The first ten days of summer will mark the 26th edition of the TD Toronto Jazz Festival, which, according to a press release I just received, promises that “500,000 music lovers will be entertained as 1,500 musicians take over the city, performing 350+ concerts in 10 days.”
It’s safe to say that these numbers would be significantly lower were it not for the festival’s Club Series, featuring many venues familiar to readers of this column and artists who are at those venues month in and month out. So another way of looking at it would be to say that the local club scene is a jazz festival year round! Here are some of the fish who are already jumpin’.
Hogtown’s Very Own … Syncopators!
The only quintet with a weekly house gig at The Rex Hotel, the Hogtown Syncopators play every Friday from 4pm to 6pm. Full of good cheer, the band bursts at the seams with talent: Terra Hazelton on vocals and snare drum; Drew Jurecka on violin, sax and vocals; Jay Danley on guitar and vocals; Richard Whiteman on piano; and James Thomson on bass. Sweet, saucy and sentimental songs from the 1920s, 30s and 40s, as well as band originals, make HS a fine way to beat the blues. This month: May 4, 11, 18 and 25.
Mike Murley’s fluid phrasing and scrumptious tone single him out as one of the finest horn players in the country, so it isn’t surprising to find him exploring the challenges of solo saxophone. However, this active adventurer plays in a number of contexts: duos with guitarist David Occhipinti; in the trio Broadview with bassist Rich Brown and drummer Ted Warren; in various quartet settings featuring the likes of Dave Liebman and David Braid; and, most recently, leading his own septet: Murley on tenor, compositions and arrangements; Tara Davidson on soprano and alto saxes; Kevin Turcotte on trumpet; Terry Promane on trombone; David Braid on piano; Jim Vivian on bass; and Ted Warren on drums. A flock of local jazz fans and tourists will likely mean folks being turned away at the group’s festival gig on June 30 — so catch the septet this month, May 17 at The Rex, for a sneak peek.
Swingin’ at the Gate
The Rex isn’t the only place to present live jazz and blues every single day of the week in Toronto — there is another, and it also features a real piano, reasonable menu and affordable pints. Located at 403 Roncesvalles Ave., Gate 403 is less central than The Rex but similarly casual; less roomy but arguably more charming. Musicians like this place not because the gigs are lucrative, (please tip generously as paper makes less noise!) but because when filled with humans, it has a certain kind of magic.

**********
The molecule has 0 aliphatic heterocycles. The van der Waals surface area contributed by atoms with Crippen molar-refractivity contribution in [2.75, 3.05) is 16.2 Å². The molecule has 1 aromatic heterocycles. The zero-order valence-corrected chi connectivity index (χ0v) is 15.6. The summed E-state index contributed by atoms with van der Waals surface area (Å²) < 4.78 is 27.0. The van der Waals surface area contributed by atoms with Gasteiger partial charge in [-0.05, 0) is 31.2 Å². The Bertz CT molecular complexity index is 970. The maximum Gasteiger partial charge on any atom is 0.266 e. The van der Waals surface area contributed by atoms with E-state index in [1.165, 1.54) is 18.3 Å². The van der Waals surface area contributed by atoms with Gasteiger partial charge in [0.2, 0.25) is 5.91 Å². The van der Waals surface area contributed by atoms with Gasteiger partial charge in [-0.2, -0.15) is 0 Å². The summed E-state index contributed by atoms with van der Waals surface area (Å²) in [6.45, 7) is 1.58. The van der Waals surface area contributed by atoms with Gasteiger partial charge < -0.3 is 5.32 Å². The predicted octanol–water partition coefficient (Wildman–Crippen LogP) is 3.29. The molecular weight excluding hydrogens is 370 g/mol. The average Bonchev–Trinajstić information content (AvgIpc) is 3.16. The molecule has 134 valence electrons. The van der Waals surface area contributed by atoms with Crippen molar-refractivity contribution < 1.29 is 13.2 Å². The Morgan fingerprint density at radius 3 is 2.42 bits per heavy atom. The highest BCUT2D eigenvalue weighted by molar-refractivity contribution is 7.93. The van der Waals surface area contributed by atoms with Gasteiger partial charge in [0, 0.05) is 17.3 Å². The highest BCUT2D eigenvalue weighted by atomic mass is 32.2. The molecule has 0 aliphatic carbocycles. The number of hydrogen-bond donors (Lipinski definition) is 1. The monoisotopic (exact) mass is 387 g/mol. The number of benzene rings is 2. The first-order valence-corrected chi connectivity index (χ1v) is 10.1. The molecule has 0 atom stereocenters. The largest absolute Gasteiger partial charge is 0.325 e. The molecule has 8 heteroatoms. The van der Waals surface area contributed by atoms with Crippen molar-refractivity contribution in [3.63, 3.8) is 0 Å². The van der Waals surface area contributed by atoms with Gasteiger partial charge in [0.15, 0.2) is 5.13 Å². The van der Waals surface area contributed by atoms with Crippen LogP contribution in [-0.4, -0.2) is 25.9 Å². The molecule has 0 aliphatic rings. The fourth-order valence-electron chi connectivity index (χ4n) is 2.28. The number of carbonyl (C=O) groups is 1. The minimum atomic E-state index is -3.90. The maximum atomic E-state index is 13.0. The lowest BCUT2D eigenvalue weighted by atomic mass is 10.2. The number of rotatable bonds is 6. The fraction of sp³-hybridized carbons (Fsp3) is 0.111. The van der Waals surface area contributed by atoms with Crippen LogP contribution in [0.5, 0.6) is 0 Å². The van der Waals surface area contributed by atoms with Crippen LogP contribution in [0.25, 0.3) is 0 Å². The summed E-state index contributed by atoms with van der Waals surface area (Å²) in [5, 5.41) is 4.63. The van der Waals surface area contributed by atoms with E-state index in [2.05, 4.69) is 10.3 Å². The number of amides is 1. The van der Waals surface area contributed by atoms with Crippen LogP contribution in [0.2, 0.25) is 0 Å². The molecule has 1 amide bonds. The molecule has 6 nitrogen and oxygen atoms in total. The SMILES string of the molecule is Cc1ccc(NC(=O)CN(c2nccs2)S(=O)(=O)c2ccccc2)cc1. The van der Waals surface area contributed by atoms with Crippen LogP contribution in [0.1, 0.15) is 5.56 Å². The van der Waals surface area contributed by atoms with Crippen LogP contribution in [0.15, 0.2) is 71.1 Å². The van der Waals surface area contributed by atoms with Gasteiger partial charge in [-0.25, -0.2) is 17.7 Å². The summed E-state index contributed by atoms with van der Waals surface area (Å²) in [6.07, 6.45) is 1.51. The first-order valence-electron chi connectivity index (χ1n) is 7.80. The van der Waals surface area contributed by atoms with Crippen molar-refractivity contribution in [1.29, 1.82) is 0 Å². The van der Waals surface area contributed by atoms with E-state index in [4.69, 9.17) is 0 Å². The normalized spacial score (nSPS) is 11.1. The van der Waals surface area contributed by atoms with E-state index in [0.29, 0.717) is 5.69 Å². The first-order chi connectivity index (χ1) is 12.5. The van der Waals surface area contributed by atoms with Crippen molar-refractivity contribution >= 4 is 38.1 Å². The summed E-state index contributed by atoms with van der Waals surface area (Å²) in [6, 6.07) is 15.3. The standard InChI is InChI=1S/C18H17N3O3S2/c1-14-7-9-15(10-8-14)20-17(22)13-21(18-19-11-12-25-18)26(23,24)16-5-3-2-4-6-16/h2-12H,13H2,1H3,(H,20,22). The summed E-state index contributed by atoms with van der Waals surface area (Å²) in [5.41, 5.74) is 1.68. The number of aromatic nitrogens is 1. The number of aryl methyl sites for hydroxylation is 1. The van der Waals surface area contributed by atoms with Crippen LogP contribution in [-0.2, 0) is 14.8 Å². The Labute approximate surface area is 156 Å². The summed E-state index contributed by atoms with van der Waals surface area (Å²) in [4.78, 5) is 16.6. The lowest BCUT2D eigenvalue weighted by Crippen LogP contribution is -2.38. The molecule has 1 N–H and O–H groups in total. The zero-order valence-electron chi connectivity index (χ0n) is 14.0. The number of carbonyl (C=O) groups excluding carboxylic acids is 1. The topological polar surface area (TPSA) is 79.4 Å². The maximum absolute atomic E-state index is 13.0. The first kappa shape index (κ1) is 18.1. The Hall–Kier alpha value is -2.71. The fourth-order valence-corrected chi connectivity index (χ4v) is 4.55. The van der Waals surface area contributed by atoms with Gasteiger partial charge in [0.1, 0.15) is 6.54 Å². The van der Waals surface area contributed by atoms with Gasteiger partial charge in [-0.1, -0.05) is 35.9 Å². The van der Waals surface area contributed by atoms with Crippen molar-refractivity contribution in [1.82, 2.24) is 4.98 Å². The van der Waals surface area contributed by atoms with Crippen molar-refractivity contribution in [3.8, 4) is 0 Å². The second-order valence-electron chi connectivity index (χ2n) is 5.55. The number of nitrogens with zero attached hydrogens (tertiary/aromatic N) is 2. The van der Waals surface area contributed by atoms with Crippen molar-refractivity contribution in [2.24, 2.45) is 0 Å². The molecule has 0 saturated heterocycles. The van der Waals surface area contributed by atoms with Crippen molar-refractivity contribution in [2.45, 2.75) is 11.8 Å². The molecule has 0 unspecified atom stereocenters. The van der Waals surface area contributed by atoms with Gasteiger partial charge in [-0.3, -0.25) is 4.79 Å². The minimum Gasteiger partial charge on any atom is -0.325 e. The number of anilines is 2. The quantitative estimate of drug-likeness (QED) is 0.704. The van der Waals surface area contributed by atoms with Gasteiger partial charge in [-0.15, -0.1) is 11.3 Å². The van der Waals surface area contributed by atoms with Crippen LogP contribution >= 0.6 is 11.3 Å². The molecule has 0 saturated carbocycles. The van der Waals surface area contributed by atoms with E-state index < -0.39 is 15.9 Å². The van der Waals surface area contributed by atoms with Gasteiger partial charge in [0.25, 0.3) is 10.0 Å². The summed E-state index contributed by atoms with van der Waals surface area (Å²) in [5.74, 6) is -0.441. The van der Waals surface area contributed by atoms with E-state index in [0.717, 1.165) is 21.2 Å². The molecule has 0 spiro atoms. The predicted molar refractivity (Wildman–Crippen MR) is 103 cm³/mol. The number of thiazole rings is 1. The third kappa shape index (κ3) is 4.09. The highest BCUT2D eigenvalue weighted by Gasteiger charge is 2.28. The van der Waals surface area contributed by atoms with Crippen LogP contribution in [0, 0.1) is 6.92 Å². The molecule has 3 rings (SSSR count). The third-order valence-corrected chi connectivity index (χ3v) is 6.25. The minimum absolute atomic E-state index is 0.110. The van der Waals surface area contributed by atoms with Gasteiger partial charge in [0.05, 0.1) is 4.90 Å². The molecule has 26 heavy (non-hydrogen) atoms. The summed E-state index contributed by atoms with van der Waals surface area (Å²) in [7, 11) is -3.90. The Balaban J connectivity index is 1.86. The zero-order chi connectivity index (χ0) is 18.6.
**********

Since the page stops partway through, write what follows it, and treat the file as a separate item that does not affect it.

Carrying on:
Always entertaining, the Richard Whiteman & Laura Hubert Jazz Band recently began performing at Gate 403 on Monday nights. With Whiteman making that piano sound brand new and Hubert enchanting listeners with her inimitable style, this band swings all the more mightily thanks to James Thomson on bass, Paul Brennan on drums, Shawn Nykwist on tenor and Tim Hamel on trumpet. Their official festival gig takes place on June 25; drop by this month May 7, 14, 21 or 28.
Cherishing Cherry Street
The Cherry Street Restaurant buzz is building. During the festival, fantastic daily fare will be complemented by an array of seasoned vocal and instrumental jazzers, from trumpet and flugelhorn player Nadje Noordhuis, to a group worth investigating if only because they are called the Strange Attractors. Drop by this month to check out the venue and sample the menu! My pick for this month goes to a quartet led by a splendid young alto player, Allison Au, on Thursday May 10. An exceptional improviser and composer, this Humber College graduate is currently working on her debut album. Au will be joined by Todd Pentney, piano; Jon Maharaj, bass; and Fabio Ragnelli, drums.
It’s hard to resist an exclamation point for this one: The Old Mill’s Home Smith Bar presents a brand new series in May and June called the Thursday Night Jazz Party! The concept: a leading jazz entertainer plays host, with stellar special guests gathered around the baby grand. Each evening is bound to be fun-filled, but in this musical situation, perhaps even more than usual, the audience is the life of the party. Bring your requests!
In next month’s column I will go into more detail about the Toronto Jazz Festival. But why wait for the official Club Series to get excited about the live music that’s happening in the city’s series of clubs? A very dedicated promoter of live jazz in this city, Fay Olson is right on the money when she titles her emails thusly: “The year-round jazz festival continues!”
Ori Dagan is a Toronto-based jazz vocalist, voice actor and entertainment journalist. He can be reached at email@example.com.